Monday, 2 August 2010

God's Bestseller

“God’s Bestseller” is the story of  William Tyndale (c1494 – 1536), the translator of the most formative English Bible  (some 85% of Tyndale’s work remains in the Authorised Version (know in the U.S.A. as the “King James Bible”).
The author of  "God's Bestseller" is Brian Moynahan. His book was published by St. Martin’s Press in 2002.
I grew up in Bristol, U.K.  not very far from the village  North Nibley in Gloucestershire where pious Victorians erected a tower in honour of William Tyndale. (see above)   They thought that he had been born there. In fact he came from nearby Slimbridge.
Not many miles from Slimbridge is the village of Little Sodbury, where Tyndale became a tutor for Sir John Walsh. Walsh’s Manor yet stands.  
 In a former life I sometimes preached in Tyndale’s Chapel (Baptist) in that little village. (The name “Sodbury” derives from two Anglo-Saxon words: sod - meaning  south, and bury - meaning a camp).
(Those of you will good memories from my blog will remember that I worked for four years in the nearby Town of Chipping Sodbury.  The word “Chipping” denotes a market town).
Tyndale is remembered by pious Christians as the great translator, and as a martyr who was burned at the stake.  He should be so remembered.
What has been lost to pious memory is that Tyndale was a most earthy fellow - capable of inventing new words, and also fluent in what today would be called “gutter language”.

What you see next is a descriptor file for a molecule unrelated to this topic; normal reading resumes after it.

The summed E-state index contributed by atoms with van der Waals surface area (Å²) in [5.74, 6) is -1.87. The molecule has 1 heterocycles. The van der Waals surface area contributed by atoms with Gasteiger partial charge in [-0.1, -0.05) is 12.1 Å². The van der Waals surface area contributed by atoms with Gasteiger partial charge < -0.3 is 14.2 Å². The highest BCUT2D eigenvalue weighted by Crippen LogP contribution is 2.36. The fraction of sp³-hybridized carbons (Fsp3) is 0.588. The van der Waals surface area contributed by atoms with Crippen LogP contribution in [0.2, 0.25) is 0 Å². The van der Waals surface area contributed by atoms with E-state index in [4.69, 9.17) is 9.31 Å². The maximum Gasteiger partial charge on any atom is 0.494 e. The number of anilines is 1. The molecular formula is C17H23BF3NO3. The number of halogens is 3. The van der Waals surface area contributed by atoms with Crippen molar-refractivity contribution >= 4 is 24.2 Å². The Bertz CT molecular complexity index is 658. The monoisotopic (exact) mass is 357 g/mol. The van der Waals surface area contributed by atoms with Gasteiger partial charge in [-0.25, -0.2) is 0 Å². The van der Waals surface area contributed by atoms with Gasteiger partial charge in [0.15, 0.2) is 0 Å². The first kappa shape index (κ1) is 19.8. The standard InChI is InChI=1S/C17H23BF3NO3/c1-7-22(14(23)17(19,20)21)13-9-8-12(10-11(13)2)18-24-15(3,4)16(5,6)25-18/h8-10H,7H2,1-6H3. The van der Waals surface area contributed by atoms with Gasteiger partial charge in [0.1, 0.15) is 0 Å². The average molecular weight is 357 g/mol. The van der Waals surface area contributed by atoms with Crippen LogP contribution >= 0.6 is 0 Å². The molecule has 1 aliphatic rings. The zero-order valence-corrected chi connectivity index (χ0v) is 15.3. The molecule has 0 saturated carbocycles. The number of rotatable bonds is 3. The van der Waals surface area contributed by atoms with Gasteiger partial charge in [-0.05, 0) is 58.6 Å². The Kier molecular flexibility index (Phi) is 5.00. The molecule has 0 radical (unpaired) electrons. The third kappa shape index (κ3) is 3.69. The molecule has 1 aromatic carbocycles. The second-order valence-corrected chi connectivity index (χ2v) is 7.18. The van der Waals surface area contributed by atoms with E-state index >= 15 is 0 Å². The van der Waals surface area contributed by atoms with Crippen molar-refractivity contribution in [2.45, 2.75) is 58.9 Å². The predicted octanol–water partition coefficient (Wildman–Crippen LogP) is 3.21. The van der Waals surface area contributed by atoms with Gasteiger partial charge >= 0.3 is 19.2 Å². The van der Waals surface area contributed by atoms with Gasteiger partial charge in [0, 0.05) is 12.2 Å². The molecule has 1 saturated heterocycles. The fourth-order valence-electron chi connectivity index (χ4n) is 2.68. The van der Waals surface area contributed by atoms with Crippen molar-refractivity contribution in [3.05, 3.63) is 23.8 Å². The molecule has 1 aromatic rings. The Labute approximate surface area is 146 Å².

He described Bishops as Bishaps (half man, half mishap). He spoke of popery as “popetrie” i.e. “puppetry”. He described the Bishop of Rochester as a “divininite” (half divinity and half ninny).  He renamed Cardinal Wolsey as “Wolfsee”.
Wolsey died after his physician gave him a purgative. Tyndale called it a “shitten death”.  Tyndale said (English modernized) “that for all the worship of (Wolsey’s) hat and glories of his precious shoes (the distinctive hat and shoes of a Cardinal) when he was pained with the colic of a evil conscience he…..  took himself a medicine et emitteret spiritum per posteriora”  (In other words  he farted out, or shit out his spirit from his backside”.
Before we “tut tut” at Tyndale we should note that the Catholic stalwart, Sir Thomas More could also be earthy and crude.  More said that Martin Luther was “merda, stercus, lutum, coenum” (shit, dung, filth, excrement).  He said that Luther was a drunkard, a liar, and ape and an arsehole whom the Antichrist had vomited into the world.

The information in the above italicised section is derived  from Moynahan's  book.
The earthy language of More and Tyndale should help us to remember that modern invective has an ancient provenance.

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